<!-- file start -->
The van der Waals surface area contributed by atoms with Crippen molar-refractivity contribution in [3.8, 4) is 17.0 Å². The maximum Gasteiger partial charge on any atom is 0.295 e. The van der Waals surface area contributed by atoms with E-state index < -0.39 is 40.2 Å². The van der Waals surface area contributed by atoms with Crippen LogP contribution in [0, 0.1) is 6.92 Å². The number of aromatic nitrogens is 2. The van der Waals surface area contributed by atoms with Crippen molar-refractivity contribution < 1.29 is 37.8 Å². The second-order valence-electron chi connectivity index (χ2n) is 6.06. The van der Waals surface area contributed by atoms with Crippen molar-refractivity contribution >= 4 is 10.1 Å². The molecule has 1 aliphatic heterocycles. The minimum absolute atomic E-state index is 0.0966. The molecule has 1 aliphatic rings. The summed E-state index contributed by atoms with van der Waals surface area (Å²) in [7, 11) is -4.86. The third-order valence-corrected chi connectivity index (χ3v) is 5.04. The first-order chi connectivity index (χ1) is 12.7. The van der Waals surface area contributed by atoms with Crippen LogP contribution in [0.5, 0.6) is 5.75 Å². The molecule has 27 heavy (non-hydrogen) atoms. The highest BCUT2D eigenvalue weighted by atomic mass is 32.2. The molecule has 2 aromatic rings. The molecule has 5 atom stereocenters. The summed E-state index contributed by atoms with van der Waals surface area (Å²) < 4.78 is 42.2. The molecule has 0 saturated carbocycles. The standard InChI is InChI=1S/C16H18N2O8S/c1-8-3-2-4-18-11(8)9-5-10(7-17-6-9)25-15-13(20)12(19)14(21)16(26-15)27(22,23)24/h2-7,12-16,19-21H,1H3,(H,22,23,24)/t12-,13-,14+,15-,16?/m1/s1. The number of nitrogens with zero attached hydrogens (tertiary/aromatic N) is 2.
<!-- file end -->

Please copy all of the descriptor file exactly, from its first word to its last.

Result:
The van der Waals surface area contributed by atoms with Crippen molar-refractivity contribution in [3.8, 4) is 17.0 Å². The maximum Gasteiger partial charge on any atom is 0.295 e. The van der Waals surface area contributed by atoms with E-state index < -0.39 is 40.2 Å². The van der Waals surface area contributed by atoms with Crippen LogP contribution in [0, 0.1) is 6.92 Å². The number of aromatic nitrogens is 2. The van der Waals surface area contributed by atoms with Crippen molar-refractivity contribution < 1.29 is 37.8 Å². The second-order valence-electron chi connectivity index (χ2n) is 6.06. The van der Waals surface area contributed by atoms with Crippen molar-refractivity contribution >= 4 is 10.1 Å². The molecule has 1 aliphatic heterocycles. The minimum absolute atomic E-state index is 0.0966. The molecule has 1 aliphatic rings. The summed E-state index contributed by atoms with van der Waals surface area (Å²) in [7, 11) is -4.86. The third-order valence-corrected chi connectivity index (χ3v) is 5.04. The first-order chi connectivity index (χ1) is 12.7. The van der Waals surface area contributed by atoms with Crippen LogP contribution in [0.5, 0.6) is 5.75 Å². The molecule has 27 heavy (non-hydrogen) atoms. The highest BCUT2D eigenvalue weighted by atomic mass is 32.2. The molecule has 2 aromatic rings. The molecule has 5 atom stereocenters. The summed E-state index contributed by atoms with van der Waals surface area (Å²) < 4.78 is 42.2. The molecule has 0 saturated carbocycles. The standard InChI is InChI=1S/C16H18N2O8S/c1-8-3-2-4-18-11(8)9-5-10(7-17-6-9)25-15-13(20)12(19)14(21)16(26-15)27(22,23)24/h2-7,12-16,19-21H,1H3,(H,22,23,24)/t12-,13-,14+,15-,16?/m1/s1. The number of nitrogens with zero attached hydrogens (tertiary/aromatic N) is 2.